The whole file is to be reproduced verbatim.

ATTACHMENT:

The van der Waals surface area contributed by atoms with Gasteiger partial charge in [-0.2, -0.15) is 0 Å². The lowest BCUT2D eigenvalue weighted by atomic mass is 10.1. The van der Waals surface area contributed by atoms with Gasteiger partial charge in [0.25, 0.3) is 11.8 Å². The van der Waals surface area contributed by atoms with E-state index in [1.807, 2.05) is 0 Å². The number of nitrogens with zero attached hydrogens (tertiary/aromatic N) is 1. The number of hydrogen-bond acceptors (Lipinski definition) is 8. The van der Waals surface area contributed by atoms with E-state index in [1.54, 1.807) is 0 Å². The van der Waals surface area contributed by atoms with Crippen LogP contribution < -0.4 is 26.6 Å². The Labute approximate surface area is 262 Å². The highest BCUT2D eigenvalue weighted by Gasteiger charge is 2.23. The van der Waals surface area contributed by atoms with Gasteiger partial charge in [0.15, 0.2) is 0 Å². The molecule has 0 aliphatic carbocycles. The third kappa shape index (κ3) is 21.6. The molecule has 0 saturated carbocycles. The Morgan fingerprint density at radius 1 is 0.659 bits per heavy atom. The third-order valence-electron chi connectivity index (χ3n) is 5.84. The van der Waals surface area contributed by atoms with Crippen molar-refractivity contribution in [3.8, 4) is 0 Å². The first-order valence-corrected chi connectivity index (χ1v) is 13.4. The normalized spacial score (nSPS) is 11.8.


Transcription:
The van der Waals surface area contributed by atoms with Gasteiger partial charge in [-0.2, -0.15) is 0 Å². The lowest BCUT2D eigenvalue weighted by atomic mass is 10.1. The van der Waals surface area contributed by atoms with Gasteiger partial charge in [0.25, 0.3) is 11.8 Å². The van der Waals surface area contributed by atoms with E-state index in [1.807, 2.05) is 0 Å². The number of nitrogens with zero attached hydrogens (tertiary/aromatic N) is 1. The number of hydrogen-bond acceptors (Lipinski definition) is 8. The van der Waals surface area contributed by atoms with E-state index in [1.54, 1.807) is 0 Å². The van der Waals surface area contributed by atoms with Crippen LogP contribution < -0.4 is 26.6 Å². The Labute approximate surface area is 262 Å². The highest BCUT2D eigenvalue weighted by Gasteiger charge is 2.23. The van der Waals surface area contributed by atoms with Gasteiger partial charge in [0.15, 0.2) is 0 Å². The molecule has 0 aliphatic carbocycles. The third kappa shape index (κ3) is 21.6. The molecule has 0 saturated carbocycles. The Morgan fingerprint density at radius 1 is 0.659 bits per heavy atom. The third-order valence-electron chi connectivity index (χ3n) is 5.84. The van der Waals surface area contributed by atoms with Crippen molar-refractivity contribution in [3.8, 4) is 0 Å². The first-order valence-corrected chi connectivity index (χ1v) is 13.4. The normalized spacial score (nSPS) is 11.8.